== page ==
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SALT LAKE CITY -- Every year, a group of Salt Lake City engineers visits neighborhoods to figure out which sidewalks need fixing. This year, they are in the 1500 East and 1500 South area, where plenty of sidewalks could use repairs.
Residents in that area say there's one problem: the city is telling them they may have to pay for 50 percent of the work. Though the sidewalks are city property, the city says each individual property owner is responsible for the sidewalks on their property.
Some of those bad sidewalks are in front of Don Athay's house.
"I'd like to see the sidewalks replaced, but I don't know about the 50 percent," Athay says.
This year, city engineers are looking to fix sidewalks between 1300 South and 1700 South, as well as 1500 East and 1900 East.
The area is in city Councilman J.T. Martin's district, so he went door to door Tuesday handing out information about the repairs. He knows times are tough.
"It's been a concern. I understand. I mean, right now it's the last thing [you want], to open up that assessment envelope and, ‘Oh, no. I've been assessed $200 to $4,000,'" Martin says.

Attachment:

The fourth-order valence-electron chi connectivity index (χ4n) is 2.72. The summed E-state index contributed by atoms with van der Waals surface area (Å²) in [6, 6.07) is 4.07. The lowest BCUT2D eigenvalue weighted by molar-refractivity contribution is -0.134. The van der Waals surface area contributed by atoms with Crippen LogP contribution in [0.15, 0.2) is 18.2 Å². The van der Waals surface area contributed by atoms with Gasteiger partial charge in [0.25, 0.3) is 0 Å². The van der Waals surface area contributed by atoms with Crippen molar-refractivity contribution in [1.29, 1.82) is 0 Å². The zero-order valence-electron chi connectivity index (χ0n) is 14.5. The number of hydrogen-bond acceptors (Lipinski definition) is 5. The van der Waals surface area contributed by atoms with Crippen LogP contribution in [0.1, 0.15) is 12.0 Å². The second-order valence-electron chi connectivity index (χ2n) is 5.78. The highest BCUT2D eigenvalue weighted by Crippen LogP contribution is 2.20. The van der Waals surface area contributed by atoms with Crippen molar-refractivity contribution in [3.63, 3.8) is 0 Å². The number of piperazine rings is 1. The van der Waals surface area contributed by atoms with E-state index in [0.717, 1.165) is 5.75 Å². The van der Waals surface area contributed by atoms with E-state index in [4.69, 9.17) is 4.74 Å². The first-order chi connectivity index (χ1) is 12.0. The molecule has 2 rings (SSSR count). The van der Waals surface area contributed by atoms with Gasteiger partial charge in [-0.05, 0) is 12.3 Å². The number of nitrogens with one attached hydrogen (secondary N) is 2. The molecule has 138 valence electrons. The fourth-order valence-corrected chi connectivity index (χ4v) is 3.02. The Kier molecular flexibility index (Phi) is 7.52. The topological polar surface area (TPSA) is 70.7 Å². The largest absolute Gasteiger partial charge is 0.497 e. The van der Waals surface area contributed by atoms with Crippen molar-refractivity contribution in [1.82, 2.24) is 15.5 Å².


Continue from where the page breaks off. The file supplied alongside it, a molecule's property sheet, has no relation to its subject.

Athay says he's OK with having a shared cost but thinks those who don't know they're responsible for their sidewalks are going to be furious.
"I don't think most people know that," Athay says. "They assume whenever something needs to be done, it will be done because we pay taxes."
Residents can protest fixing the sidewalks by writing to the city recorder's office or by going to a city council meeting. If more than 50 percent of the people who need sidewalk repairs protest, then the repairs won't happen and engineers will move on to the next neighborhood.
However, with all of Salt Lake's neighborhoods, it could be 20 years before engineers come back.